In the old days, in the old country, when there was persecution, when there were the pogroms, in a small shtetl there was a rabbi who used to go down to the temple to pray every Friday afternoon. As he went, he had to pass by the Cossack Captain who was the head of what you would call the local police, if so polite a term could be used for such a one. Every time the rabbi passed, the Cossack Captain would glower at him angrily, but he never said a word, nor did the rabbi. this went on for several years, just like that.
Then, one day as the rabbi passed, the Cossack Captain spoke–
“You, rabbi! Where are you going!” he asked with scornful arrogance.
“I don’t know,” the rabbi replied with a shrug and a rueful smile.
The other was infuriated. “What! I see you go to the temple to pray every Friday afternoon for years, and today you tell me you don’t know where you’re going!”
“I’m sorry,” replied the rabbi. “Today, I don’t know.”
“You’ll pay for this!” the Cossack Captain yelled, and he grabbed him, dragged him down to the jail, and threw him into a dirty cell, tumbling onto the floor. The iron bars closed on him with a clang. The rabbi calmly got up, dusted the dirty straw off himself, and came forward to hold the bars. Looking out, he smiled again, even more ruefully than before.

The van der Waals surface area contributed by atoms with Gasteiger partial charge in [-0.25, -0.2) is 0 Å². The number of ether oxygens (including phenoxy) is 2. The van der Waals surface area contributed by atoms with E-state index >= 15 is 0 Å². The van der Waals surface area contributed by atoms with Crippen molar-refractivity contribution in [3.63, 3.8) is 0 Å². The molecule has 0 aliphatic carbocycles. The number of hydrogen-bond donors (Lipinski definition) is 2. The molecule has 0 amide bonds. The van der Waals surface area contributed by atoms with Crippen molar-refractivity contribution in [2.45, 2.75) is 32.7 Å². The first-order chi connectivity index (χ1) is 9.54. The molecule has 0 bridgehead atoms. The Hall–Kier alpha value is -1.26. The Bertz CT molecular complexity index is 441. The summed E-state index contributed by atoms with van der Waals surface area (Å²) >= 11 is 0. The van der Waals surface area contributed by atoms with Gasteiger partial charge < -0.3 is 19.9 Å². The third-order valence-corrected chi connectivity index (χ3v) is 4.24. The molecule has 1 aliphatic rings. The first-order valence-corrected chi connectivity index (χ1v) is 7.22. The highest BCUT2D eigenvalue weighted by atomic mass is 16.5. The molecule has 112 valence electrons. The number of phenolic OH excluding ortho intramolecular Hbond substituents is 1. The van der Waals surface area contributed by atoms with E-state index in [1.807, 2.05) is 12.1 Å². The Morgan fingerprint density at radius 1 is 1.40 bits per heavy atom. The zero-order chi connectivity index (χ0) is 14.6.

“See?” he said. “You never know.”
The story isn’t original with me, but I like to remember it because life is like that. We think we know where we’re going, we have our plans, but there’s always The Cossack. When we meet him, we need to be ready to readjust both our plans and our expectations, and especially our attitudes. What kinds of Cossacks have you met? How did you respond to them?